Words by Cadine Pillay
The term ‘upcycling’ is often used to describe the conversion of unused items into tools of value that benefit communities. In the case of Copenhagen-based shipping company Safmarine, formed in 1946 in Cape Town, decommissioned shipping containers come in handy with efforts to uplift and improve the quality of education in disadvantaged communities across the country.
Containers became popular as multi-purpose tools in the 1990s, rapidly gaining popularity as cost-effective alternatives for infrastructure such as day care centres, school classrooms and even libraries in some communities. One of the latest innovative transformations of a container is into a sports centre for the community of Piketberg, 120km north of Cape Town in the Western Cape.
The centre – also referred to as “Sport in a box” – forms part of the Containers in the Community initiative, pioneered by Safmarine in 1991. Through the programme the company has donated more than 8 000 containers to more than 3 000 projects, most of them education-orientated, nationally.
A team effort
The sports centre is a collaborative effort between Safmarine, Tsai Design Studio, which designed the facility, and marketing company Star South Fruits. It provides a safe after-school environment for more than 100 children in the area, thanks to the efforts of NGO Stars in their Eyes Foundation, which approached Safmarine.
Stars in their Eyes is run jointly by Dutch fresh produce company Cool Fresh International and the Western Cape’s Department of Cultural Affairs and Sport. Each participating disadvantaged community is twinned with a Dutch football club to give local coaches training in football techniques and life skills, which are then passed on to the youngsters.
“The foundation innovatively combines the joy of football with the alleviation of social problems,” said Johan van Niekerk, marketing director of Star South Fruits.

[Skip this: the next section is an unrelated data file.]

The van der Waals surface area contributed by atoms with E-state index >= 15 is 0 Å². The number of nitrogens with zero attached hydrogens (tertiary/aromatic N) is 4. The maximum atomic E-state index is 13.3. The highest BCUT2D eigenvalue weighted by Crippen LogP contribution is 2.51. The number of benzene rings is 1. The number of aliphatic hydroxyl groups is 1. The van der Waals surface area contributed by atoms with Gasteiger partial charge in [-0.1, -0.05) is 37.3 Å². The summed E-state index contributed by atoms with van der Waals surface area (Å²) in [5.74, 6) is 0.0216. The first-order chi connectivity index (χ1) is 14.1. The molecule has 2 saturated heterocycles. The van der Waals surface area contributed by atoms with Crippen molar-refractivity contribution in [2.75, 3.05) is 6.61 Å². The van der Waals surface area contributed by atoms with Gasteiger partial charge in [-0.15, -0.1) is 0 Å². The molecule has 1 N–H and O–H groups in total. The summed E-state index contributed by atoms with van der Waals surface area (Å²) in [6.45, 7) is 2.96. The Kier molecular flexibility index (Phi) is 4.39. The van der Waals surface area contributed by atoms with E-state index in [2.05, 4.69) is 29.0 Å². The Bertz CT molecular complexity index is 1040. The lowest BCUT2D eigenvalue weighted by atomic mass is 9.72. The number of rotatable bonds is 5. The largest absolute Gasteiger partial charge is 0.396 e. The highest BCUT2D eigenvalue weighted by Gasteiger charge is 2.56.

“The programme was initiated by Freedom Fruit, an international fresh produce brand established by Cool Fresh International.”
Among the centre’s key design elements is a grandstand seating facility for spectators. This runs along one of the container’s long sides and is sheltered by corrugated iron sheeting to provide shade for the audience and the centre. Another innovative element is the advertising space on the opposite side of the container that can be used by local businesses to help generate income for the centre. Alternatively, this space can be converted into a screen for local children to watch movies.
Safmarine has, over the past few years, started working with socially responsive industrial designers to come up with design ideas that are sustainable and environmentally sound.
The current average investment per project is around R500 000 (US $60 500), but this amount will vary according to the size and scale of the project.
Winning design ideas
While Containers in the Community has won numerous shipping industry awards in the past, it has more recently caught the attention of the design community.
‘Sport in a box’ is one of 12 contenders in the running for the 2011/2012 AfriSam/SAIA Award for Sustainable Architecture. The winner will be announced in October 2012.
According to AfriSam, a construction materials company, the awards are aimed at recognising outstanding achievement in sustainable architecture. Their partner in the initiative, SAIA, the South African Institute of Architects, is the industry authority. The awards programme supports SAIA’s goals of recognising and promoting excellence in architecture, and creating public awareness and debate on architectural issues.
“We are delighted that Safmarine’s shipping containers, which spend many years at sea carrying cargo from one end of the globe to the other, are increasingly becoming a source of inspiration for talented architects and designers around the world,” said Safmarine’s Debbie Owen.
“The recent contribution made by the design and architectural community in helping us to creatively and sustainably convert these boxes, has been an important one and recognition – such as with the shortlisting for the Afrisam/SAIA Sustainable Architecture Award – is important as the shipping container, and its contribution to our society, is now being viewed in a more holistic manner.”
Besides acquiring the services of talented designers, Containers in the Community also puts the challenge to members of the community. In 2011 Safmarine and food and clothing retailer Woolworths launched a design competition where contestants were required to create a classroom for the grade R pupils of Vissershok Primary School near Durbanville, also in the Western Cape, using a container.
A concept by Marshaan Brink, a pupil at Stellenberg High School, took top honours, and he had the opportunity to work with professional designers and architects and see his idea come to life. Brink was present when the brightly painted classroom was handed over to the pupils.
Containers in the Community projects have also been implemented in Brazil, Zambia, Zimbabwe, Liberia and Tanzania.